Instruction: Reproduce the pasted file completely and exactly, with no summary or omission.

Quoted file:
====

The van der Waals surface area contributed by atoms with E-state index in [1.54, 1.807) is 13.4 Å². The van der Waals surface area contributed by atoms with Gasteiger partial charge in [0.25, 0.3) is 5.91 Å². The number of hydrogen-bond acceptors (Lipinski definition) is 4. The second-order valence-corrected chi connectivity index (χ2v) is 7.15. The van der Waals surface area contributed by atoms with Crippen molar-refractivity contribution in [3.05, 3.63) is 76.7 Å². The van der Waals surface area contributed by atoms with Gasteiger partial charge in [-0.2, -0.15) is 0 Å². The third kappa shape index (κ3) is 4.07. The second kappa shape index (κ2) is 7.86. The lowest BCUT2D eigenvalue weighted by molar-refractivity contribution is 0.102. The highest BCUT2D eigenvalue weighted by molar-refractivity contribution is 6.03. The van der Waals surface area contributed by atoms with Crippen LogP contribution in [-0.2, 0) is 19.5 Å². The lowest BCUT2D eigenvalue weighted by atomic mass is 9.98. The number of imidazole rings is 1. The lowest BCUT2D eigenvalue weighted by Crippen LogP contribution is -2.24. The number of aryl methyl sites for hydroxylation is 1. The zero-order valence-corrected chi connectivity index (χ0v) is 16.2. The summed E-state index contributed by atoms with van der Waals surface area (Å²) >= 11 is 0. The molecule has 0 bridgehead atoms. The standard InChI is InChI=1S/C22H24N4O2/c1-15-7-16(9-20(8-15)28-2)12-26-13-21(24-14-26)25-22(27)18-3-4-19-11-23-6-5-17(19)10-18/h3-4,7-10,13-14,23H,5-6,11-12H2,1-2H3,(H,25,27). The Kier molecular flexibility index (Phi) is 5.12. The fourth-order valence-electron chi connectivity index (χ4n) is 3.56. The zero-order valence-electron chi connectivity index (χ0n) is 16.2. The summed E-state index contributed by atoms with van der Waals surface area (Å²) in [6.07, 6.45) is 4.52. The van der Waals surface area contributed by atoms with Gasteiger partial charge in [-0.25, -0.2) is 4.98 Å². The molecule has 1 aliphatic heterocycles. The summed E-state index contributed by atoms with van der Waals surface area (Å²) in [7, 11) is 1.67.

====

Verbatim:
The van der Waals surface area contributed by atoms with E-state index in [1.54, 1.807) is 13.4 Å². The van der Waals surface area contributed by atoms with Gasteiger partial charge in [0.25, 0.3) is 5.91 Å². The number of hydrogen-bond acceptors (Lipinski definition) is 4. The second-order valence-corrected chi connectivity index (χ2v) is 7.15. The van der Waals surface area contributed by atoms with Crippen molar-refractivity contribution in [3.05, 3.63) is 76.7 Å². The van der Waals surface area contributed by atoms with Gasteiger partial charge in [-0.2, -0.15) is 0 Å². The third kappa shape index (κ3) is 4.07. The second kappa shape index (κ2) is 7.86. The lowest BCUT2D eigenvalue weighted by molar-refractivity contribution is 0.102. The highest BCUT2D eigenvalue weighted by molar-refractivity contribution is 6.03. The van der Waals surface area contributed by atoms with Crippen LogP contribution in [-0.2, 0) is 19.5 Å². The lowest BCUT2D eigenvalue weighted by atomic mass is 9.98. The number of imidazole rings is 1. The lowest BCUT2D eigenvalue weighted by Crippen LogP contribution is -2.24. The number of aryl methyl sites for hydroxylation is 1. The zero-order valence-corrected chi connectivity index (χ0v) is 16.2. The summed E-state index contributed by atoms with van der Waals surface area (Å²) >= 11 is 0. The molecule has 0 bridgehead atoms. The standard InChI is InChI=1S/C22H24N4O2/c1-15-7-16(9-20(8-15)28-2)12-26-13-21(24-14-26)25-22(27)18-3-4-19-11-23-6-5-17(19)10-18/h3-4,7-10,13-14,23H,5-6,11-12H2,1-2H3,(H,25,27). The Kier molecular flexibility index (Phi) is 5.12. The fourth-order valence-electron chi connectivity index (χ4n) is 3.56. The zero-order valence-electron chi connectivity index (χ0n) is 16.2. The summed E-state index contributed by atoms with van der Waals surface area (Å²) in [6.07, 6.45) is 4.52. The van der Waals surface area contributed by atoms with Gasteiger partial charge in [-0.25, -0.2) is 4.98 Å². The molecule has 1 aliphatic heterocycles. The summed E-state index contributed by atoms with van der Waals surface area (Å²) in [7, 11) is 1.67.